With his unprecedented and heartfelt speech in Kafr Qassem commemorating the massacre there, President Rivlin has outlined a future of equality, respect and shared identity for Israelis and Palestinians alike. Israeli President Reuven (Ruby) Rivlin visited the Palestinian town Kafr Qassem in the Triangle region of Israel on Monday to commemorate the massacre of 49 of its residents by Border Police in 1956. He was the first president to attend the formal memorial ceremony, and only the second president to visit, according to Haaretz. After nearly 15 years of a severe deterioration in relations between Palestinians and Israeli Jews, the visit…

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  • Segregating the evening commute to the West Bank

    Jews and Palestinians who commute from the West Bank to work in central Israel each day will soon ride separate buses home. Let’s not give too much credit to Defense Minister Moshe Ya'alon, however. The decision to segregate the evening commute wasn’t all that creative. He only completed his predecessors' decision to segregate the morning commute. It’s not really segregation. Not on paper at least. Or at least the paper doesn’t use the word "segregation." In practice, however, people of one national origin will not be allowed to ride on the same bus lines as people of another national origin —…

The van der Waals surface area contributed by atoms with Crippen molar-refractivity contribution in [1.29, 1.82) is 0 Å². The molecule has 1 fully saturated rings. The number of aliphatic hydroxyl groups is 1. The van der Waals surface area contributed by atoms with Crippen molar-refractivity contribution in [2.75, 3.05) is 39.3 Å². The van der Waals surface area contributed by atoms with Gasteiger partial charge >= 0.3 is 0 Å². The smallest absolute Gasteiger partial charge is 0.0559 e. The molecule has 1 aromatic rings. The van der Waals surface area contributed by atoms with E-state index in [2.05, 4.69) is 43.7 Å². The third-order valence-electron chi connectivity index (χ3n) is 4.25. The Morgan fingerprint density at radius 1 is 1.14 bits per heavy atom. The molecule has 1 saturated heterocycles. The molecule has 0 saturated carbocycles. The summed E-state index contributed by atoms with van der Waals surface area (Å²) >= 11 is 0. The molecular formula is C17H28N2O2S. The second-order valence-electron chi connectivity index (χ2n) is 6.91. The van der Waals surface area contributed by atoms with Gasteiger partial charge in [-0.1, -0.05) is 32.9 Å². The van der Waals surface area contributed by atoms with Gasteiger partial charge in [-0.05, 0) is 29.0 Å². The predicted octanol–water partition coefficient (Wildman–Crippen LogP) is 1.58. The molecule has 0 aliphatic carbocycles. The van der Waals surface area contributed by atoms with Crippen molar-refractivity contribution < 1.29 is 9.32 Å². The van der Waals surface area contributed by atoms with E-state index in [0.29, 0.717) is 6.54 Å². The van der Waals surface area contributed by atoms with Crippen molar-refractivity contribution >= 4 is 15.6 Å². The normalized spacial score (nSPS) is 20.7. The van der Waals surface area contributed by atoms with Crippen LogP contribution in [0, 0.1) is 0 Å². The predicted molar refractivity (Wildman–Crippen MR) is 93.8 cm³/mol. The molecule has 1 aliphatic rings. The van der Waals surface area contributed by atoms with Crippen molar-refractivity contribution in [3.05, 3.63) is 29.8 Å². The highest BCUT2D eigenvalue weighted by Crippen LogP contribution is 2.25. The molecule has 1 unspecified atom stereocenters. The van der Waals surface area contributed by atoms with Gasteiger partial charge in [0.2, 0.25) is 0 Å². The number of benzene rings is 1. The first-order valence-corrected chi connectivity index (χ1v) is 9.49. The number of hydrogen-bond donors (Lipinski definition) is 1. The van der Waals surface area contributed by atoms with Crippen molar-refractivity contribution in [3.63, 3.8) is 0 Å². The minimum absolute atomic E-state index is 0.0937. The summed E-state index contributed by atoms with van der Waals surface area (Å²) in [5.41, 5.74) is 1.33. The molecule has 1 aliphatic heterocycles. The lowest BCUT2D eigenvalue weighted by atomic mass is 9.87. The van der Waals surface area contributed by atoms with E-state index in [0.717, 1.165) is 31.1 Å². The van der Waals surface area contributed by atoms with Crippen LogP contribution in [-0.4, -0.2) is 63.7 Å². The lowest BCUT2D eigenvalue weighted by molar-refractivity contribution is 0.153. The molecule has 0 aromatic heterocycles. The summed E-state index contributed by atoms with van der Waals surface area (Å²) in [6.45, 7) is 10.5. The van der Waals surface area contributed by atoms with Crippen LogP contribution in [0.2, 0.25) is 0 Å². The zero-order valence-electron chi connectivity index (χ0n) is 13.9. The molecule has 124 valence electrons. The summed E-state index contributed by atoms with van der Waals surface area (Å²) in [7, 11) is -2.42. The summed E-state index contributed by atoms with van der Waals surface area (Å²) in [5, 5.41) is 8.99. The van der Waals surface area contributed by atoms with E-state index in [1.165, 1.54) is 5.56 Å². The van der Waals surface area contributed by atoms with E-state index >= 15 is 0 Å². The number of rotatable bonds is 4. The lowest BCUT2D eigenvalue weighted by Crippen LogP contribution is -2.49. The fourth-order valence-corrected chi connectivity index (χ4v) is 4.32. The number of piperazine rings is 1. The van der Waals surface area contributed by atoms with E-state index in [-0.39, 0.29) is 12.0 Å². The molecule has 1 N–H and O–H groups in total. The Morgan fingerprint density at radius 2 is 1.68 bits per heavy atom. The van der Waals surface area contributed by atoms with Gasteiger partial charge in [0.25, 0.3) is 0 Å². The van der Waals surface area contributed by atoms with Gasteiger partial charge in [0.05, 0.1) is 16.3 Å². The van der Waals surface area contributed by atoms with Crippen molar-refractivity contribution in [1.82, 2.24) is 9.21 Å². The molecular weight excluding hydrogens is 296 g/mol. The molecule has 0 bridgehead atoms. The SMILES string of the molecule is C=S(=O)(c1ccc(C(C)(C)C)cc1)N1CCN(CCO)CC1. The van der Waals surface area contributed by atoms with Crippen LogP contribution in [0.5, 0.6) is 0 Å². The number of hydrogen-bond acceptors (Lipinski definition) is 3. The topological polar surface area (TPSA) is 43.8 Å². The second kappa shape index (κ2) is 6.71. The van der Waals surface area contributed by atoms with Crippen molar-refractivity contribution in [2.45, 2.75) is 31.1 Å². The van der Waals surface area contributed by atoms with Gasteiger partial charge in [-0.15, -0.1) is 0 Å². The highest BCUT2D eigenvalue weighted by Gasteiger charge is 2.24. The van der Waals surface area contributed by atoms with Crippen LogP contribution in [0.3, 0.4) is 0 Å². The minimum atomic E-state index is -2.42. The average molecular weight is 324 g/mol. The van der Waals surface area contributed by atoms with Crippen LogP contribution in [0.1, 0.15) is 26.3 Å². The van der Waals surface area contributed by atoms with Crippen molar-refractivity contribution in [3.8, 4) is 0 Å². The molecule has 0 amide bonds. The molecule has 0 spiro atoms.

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  • Treat Palestinian killers like you treat Israeli killers

    We often quip that being a Palestinian is a crime. Judging by the hundreds of Palestinians who are in administrative detention — detained without charge or trial — that statement is not too far off. By Talal Jabari More dead children. A Palestinian and an Israeli. More grieving families. And I can’t help but feel that the Israeli justice system is responsible for both deaths. This justice system has an affliction that in any other democratic country would paralyze the entire judicial system: rather than being blind to ethnicity, the Israeli justice system has perfect vision, especially when it comes to crimes of a…

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  • 'As U.S. Jews, we need to figure out what leverage we have in ending the occupation'